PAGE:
Breakout Fine-Art Series of the Year: Lise Sarfati’s On Hollywood
© LISE SARFATI/COURTESY YOSSI MILO GALLERY Lise Sarfati's photographs of women who moved to Hollywood to pursue fame and glory only to struggle struck a chord with both fine-art and mainstream audiences this year.
Understanding how and why certain photographers and certain bodies of work manage to stick in our collective consciousness is a challenge in today’s what’s-next culture. Photographers now have more ways to get their work seen, but it’s also harder than ever to know what kind of exposure is most likely to help them achieve their goals. So what makes a photographer’s style or a body of work stick in people’s minds? How does their audience grow and expand? How does an idea in the head of a photographer spawn ideas in the heads of viewers and, eventually, make a mark on the medium?
In an effort to answer these questions we looked at six photographers and projects that seemed to be on everyone’s mind this year, and considered how and why. We also spoke with a handful of people—from editors to curators to branding experts—to find out how they discovered the projects they’ve championed. Below, we speak with Lise Sarfati about her series "On Hollywood."
Women who seem to be in varying states of psychic distress or emotional detachment appear marooned on the streets and corners of Los Angeles. They gaze into the distance or numbly at the ground, caught in a brown study. These women—and they are unmistakably women, remnants of faded youth notwithstanding—are invariably alone in the frame, fragile and ethereal against the dingy underbelly of the City of Dreams. This is Lise Sarfati’s “On Hollywood.”
Leave it to the French to tell Americans about America. Like a feminist Tocqueville, Sarfati has spent years traveling the United States, using her camera to whittle away at the space between the myth and reality of American life. “On Hollywood” was created between 2009 and 2010 on the heels of Sarfati’s 2009 series, “Austin, Texas,” and as the latest in a succession of projects on America dating back to 2003’s “The New Life,” a photographic study of American youth on the cusp of adulthood.
“‘On Hollywood’ is a series based on the American landscape,” Sarfati says. “I was fascinated by the young women coming from the little provincial towns to project themselves in the fantasized landscape of Hollywood. I decided to work on the landscape and on the subjectivity of the feminine characters in the geographic space of the streets of Hollywood.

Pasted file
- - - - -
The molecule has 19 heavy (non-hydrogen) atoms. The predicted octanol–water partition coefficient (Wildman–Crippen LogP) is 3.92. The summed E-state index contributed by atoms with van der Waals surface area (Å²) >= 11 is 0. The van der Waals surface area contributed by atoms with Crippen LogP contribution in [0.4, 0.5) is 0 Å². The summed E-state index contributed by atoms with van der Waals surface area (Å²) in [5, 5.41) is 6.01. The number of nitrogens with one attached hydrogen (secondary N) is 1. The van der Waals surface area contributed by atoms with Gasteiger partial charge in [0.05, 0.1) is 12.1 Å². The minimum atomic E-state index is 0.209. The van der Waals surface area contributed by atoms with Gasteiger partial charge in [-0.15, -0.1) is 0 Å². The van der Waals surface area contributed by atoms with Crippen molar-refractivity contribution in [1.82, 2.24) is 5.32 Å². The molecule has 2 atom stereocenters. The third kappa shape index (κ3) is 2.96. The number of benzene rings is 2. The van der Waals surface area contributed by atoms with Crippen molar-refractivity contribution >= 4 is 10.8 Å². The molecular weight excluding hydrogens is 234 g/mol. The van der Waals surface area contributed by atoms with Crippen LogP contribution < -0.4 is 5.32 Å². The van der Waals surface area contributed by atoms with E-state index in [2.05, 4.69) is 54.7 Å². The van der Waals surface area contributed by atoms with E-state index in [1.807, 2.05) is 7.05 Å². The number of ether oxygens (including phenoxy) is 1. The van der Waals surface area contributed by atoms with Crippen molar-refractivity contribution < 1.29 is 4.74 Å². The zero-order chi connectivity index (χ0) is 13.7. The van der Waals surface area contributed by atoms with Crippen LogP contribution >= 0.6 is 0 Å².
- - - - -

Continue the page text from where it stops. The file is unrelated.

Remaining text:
“I very carefully chose my characters,” Sarfati adds. “They were on the edge, in a sort of seductive disequilibrium. They want to live intensively. I photograph them very quickly to preserve their emotions. A lot of them identify themselves with images, which creates more ambiguity in their personalities.”
Sarfati dismisses attempts to draw her into a discussion about the success of her work, or the critical response. She convincingly begs ignorance of these topics, sloughing off questions about marketing and industry politics in favor of delving more deeply into the art itself. “I never focus on the impact of my work. I work mostly on the construction of the series, the sequence, the prints and the installations of the shows … as soon as I complete the work, it is something which does not belong to me anymore. I am photographing in a certain way to include the viewer with her or his life and her or his emotion. I hope my photographs act like mirrors.”
Rose Shoshana’s RoseGallery in Los Angeles premiered the series domestically in February 2012. Yossi Milo Gallery in New York City showed the work in September and October.
Publications ranging from The New York Times and TIME to Le Journal de la Photographie and The New Yorker have been discussing, showing and applauding “On Hollywood.”
Although Sarfati’s previous work has earned her accolades, including awards, international exhibitions, membership in Magnum Photos and book publications with Twin Palms Publishers, among others, “On Hollywood” has raised the high watermark of an already noteworthy career. Reached about her new work, Sarfati’s galleries were both enlightening and effusive. In accounting for the project’s cultural impact, Shoshana invokes Nathanael West’s novel The Day of the Locust, in which he “captured the intensity of young women coming to Hollywood to remake themselves and reach for fame and glory.
“It is the quintessential American Dream,” Shoshanna explains. “The dreams of ‘making it’ are so very engrossing and young women are especially vulnerable to this as it is a way out of what may be a troubled past, family discordance, dead-end jobs. They come to Hollywood in search of fame and most of them, unfortunately, end up on Hollywood Boulevard offering what they have: youth, beauty, sex.”
“That her project was printed from the last rolls of Kodachrome 64 film to be processed was exciting in itself,” adds Milo, who has shown Sarfati’s work since 2005. “But to see the extraordinary quality of the prints and her complex treatment of the subject matter, it was clear that she had brought her work to a new level.”
The discussion of “On Hollywood” has seemed to focus, like Sarfati’s lens, on the women in the portraits and their presumed relationship with the idea of “Hollywood.” But much of what stands out is Sarfati’s appropriation of Los Angeles’s physical spaces for her own purposes. Here is Hollywood at street level, grubby doorways and muted colors, cheap motels and rusty chain-link fences, Mike Davis’s City Of Quartz turned on its ear. Her keen explorations of women’s inner lives and outward circumstances call to mind the subtly biting social commentary of Jane Austen, sun-drenched Southern California re-imaged in chromogenic color.
Text courtesy of Photo District News